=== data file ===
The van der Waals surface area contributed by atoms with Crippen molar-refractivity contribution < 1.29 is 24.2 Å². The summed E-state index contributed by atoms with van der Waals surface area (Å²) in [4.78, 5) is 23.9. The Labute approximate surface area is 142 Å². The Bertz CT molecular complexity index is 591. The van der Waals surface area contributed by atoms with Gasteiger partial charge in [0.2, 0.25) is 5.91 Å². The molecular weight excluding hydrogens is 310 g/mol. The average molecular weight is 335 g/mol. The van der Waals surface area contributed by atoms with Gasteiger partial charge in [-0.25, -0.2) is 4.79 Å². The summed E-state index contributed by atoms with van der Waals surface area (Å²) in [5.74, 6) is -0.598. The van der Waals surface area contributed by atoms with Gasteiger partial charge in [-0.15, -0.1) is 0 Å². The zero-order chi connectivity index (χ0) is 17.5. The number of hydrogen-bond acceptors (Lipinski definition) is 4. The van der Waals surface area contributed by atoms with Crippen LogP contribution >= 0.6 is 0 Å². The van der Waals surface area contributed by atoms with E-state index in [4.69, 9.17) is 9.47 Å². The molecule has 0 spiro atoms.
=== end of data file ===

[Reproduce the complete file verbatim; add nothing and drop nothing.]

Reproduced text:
The van der Waals surface area contributed by atoms with Crippen molar-refractivity contribution < 1.29 is 24.2 Å². The summed E-state index contributed by atoms with van der Waals surface area (Å²) in [4.78, 5) is 23.9. The Labute approximate surface area is 142 Å². The Bertz CT molecular complexity index is 591. The van der Waals surface area contributed by atoms with Gasteiger partial charge in [0.2, 0.25) is 5.91 Å². The molecular weight excluding hydrogens is 310 g/mol. The average molecular weight is 335 g/mol. The van der Waals surface area contributed by atoms with Gasteiger partial charge in [-0.25, -0.2) is 4.79 Å². The summed E-state index contributed by atoms with van der Waals surface area (Å²) in [5.74, 6) is -0.598. The van der Waals surface area contributed by atoms with Gasteiger partial charge in [-0.15, -0.1) is 0 Å². The zero-order chi connectivity index (χ0) is 17.5. The number of hydrogen-bond acceptors (Lipinski definition) is 4. The van der Waals surface area contributed by atoms with Crippen LogP contribution >= 0.6 is 0 Å². The van der Waals surface area contributed by atoms with E-state index in [4.69, 9.17) is 9.47 Å². The molecule has 0 spiro atoms.